In Experiments in Living: A Study of the Nature and Foundation of Ethics or Morals in Light of Recent Work in Social Anthropology, Macbeath’s themes are concerned with the nature and the knowledge of our duties and obligations, the principles according to which they are determined and the ways in which we discover them—whether they are regarded as duties to obey or rules to realize ends. Accordingly, he deals mainly with the outward and visible side of morality, the sorts of acts which are right and the kinds of ends which are good, the patterns of behaviour and the institutions and ways of life in which they find expression.
Throughout his treatment of ethics and the moral life, the author defends the assumption that the main structure of the moral life, the nature of the moral idea and the grounds of moral obligation are in principle the same everywhere and for all people; and that, therefore, only a theory which will account for the moral judgments of all persons can be regarded as a satisfactory ethical theory. Nevertheless, Macbeath contends that if there is an identity principle underlying the moral judgments of all humankind, it must be compatible with a great diversity in the sorts of acts which are regarded as right and in the states of affairs which are regarded as good by different peoples.
The author contextualizes his subject through the study of the moralities of contemporary primitive peoples—Trobriand Islanders, a Bantu tribe, Australian aborigines and Crow Indians. He draws on such groups partly in order to show the wide range of facts for which ethical theory has to account and partly because the contrasts between the ways of life and the moral judgments of different peoples are more obvious in the simpler conditions of primitive life, just as others become clearer in larger and more complex societies.
Overall, throughout his discussions of primitive contemporary peoples, Macbeath holds that the way of life of every people known to history or anthropology is an attempt to embody a moral ideal, the elements of which are determined by 1) the desires and dispositions of human nature, i.e., persons are rational and self-conscious, and 2) by the conditions of cooperation between individuals which are necessary for the realization of selves in their unitary character. Furthermore, he argues that the good life is not good in spots or patches to which the rest of it is mere means, but throughout. As for personal character, he purports that it is improved and moral goodness realized by doing whatever is right in the circumstances, whether it be removing rubbish that disfigures a street or ‘the rubbish that lies in the way of knowledge’. Thus, Macbeath tries to break down the separation between moral duties, on the one hand, and social, economic, political, religious or legal duties, on the other.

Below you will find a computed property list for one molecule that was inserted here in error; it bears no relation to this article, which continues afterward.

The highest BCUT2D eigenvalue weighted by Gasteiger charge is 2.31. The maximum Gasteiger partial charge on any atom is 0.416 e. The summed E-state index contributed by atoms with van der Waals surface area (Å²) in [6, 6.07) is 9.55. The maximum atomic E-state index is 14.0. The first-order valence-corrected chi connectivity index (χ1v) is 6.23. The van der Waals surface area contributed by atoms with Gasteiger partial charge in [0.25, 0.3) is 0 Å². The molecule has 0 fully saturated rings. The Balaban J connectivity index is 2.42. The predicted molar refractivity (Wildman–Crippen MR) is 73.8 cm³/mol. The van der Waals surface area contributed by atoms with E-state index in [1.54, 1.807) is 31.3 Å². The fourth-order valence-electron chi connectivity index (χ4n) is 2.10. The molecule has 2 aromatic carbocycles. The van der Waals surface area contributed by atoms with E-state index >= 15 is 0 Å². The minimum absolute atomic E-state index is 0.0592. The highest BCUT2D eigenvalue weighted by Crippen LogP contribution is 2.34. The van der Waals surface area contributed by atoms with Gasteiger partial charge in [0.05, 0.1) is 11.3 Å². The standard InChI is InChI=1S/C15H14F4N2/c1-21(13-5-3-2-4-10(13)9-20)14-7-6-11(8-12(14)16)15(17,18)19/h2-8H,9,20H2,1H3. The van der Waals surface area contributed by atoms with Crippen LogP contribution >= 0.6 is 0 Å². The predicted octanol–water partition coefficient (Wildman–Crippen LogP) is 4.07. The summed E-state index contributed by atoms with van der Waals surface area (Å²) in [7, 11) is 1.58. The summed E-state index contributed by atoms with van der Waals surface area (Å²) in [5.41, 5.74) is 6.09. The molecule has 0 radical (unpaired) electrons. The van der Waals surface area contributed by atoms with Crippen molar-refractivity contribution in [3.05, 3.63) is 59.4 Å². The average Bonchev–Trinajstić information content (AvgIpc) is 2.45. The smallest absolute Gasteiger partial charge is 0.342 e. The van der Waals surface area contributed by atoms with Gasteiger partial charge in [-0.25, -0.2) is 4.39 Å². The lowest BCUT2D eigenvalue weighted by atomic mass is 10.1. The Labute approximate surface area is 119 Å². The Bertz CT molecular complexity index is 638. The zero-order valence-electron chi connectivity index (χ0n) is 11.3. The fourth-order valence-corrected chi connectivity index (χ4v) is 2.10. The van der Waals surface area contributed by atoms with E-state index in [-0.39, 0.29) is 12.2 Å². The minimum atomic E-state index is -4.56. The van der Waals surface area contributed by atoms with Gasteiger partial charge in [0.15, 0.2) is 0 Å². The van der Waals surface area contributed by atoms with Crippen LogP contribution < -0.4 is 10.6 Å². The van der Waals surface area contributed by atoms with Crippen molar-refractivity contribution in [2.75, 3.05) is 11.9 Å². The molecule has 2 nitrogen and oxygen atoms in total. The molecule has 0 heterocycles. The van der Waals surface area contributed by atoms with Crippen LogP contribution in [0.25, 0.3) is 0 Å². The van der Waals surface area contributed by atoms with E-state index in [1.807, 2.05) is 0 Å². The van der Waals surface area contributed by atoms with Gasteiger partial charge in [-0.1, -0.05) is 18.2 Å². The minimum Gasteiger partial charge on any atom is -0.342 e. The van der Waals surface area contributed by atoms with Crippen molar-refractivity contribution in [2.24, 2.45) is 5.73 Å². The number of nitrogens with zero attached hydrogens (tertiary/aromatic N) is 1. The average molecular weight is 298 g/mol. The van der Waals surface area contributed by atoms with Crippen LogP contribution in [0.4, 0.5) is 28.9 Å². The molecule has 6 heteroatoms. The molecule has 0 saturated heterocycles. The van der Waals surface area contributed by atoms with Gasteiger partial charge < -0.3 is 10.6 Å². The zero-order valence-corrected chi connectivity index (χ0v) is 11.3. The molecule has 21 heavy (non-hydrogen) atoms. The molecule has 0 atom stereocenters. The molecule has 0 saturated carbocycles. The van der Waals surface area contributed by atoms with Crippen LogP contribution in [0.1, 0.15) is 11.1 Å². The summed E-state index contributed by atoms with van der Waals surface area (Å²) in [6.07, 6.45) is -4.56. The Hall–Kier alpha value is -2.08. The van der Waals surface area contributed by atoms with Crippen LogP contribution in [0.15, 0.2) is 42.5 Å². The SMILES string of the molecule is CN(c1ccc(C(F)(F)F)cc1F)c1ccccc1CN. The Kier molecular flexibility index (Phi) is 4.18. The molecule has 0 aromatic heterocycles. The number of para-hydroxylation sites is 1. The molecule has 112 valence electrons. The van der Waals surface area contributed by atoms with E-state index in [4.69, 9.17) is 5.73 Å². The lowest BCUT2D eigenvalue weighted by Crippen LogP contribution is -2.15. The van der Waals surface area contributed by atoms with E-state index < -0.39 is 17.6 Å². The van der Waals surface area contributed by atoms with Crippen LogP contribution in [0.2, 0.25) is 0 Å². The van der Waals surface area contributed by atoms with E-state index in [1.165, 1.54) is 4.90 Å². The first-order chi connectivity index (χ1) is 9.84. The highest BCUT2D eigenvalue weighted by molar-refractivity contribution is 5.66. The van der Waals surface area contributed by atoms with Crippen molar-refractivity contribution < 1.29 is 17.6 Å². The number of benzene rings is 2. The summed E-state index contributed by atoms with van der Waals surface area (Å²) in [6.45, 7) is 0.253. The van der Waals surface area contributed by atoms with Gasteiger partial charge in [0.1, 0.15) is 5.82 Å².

Toward the end of his lectures/text, the author acknowledges that he has been concerned with the life of man between birth and death, with nothing more than occasional side glances at the cosmic arena in which life is lived. This is not because he considers metaphysical and theological speculations idle or unimportant; it is rather because he chose as his subject the last, and perhaps the least, though not the least important, of the subjects prescribed by Lord Gifford—the nature of morality and the grounds of moral obligation—and because he is convinced that these can be discovered by an analysis of moral consciousness and the consideration of man as a person among persons, without reference to any metaphysical or theological system. If his analysis is sound, Macbeath believes there is one and only one thing which is absolutely and unconditionally good, moral goodness, and the goodness of conscientiously doing that which we believe to be right and trying to realize what we believe to be good. In turn, he argues that there is one and only one absolute evil, the evil will: the deliberate doing that which we believe to be wrong, not because we believe it to be wrong, but despite the belief that it is wrong. Importantly, for the author, this would still be so, and the duty of realizing the one and avoiding the other would be unconditionally binding, even if there were nothing beyond the grave, and even if there were no answer from the universe to one’s cry for cosmic support in his or her moral struggle expect the echo of his or her own voice.
In the end, Macbeath concludes that though the conclusions he arrives at about the moral life do not seem to him to derive their justification or authority from any metaphysical or theological system, they are not without metaphysical implications. They have to be taken into account in constructing cosmological systems, and any system which does not leave room for them seems to the author to be necessarily false. But, he insists, if we are to use them as data or premises for such construction, it is all the more important that they should themselves be independently established.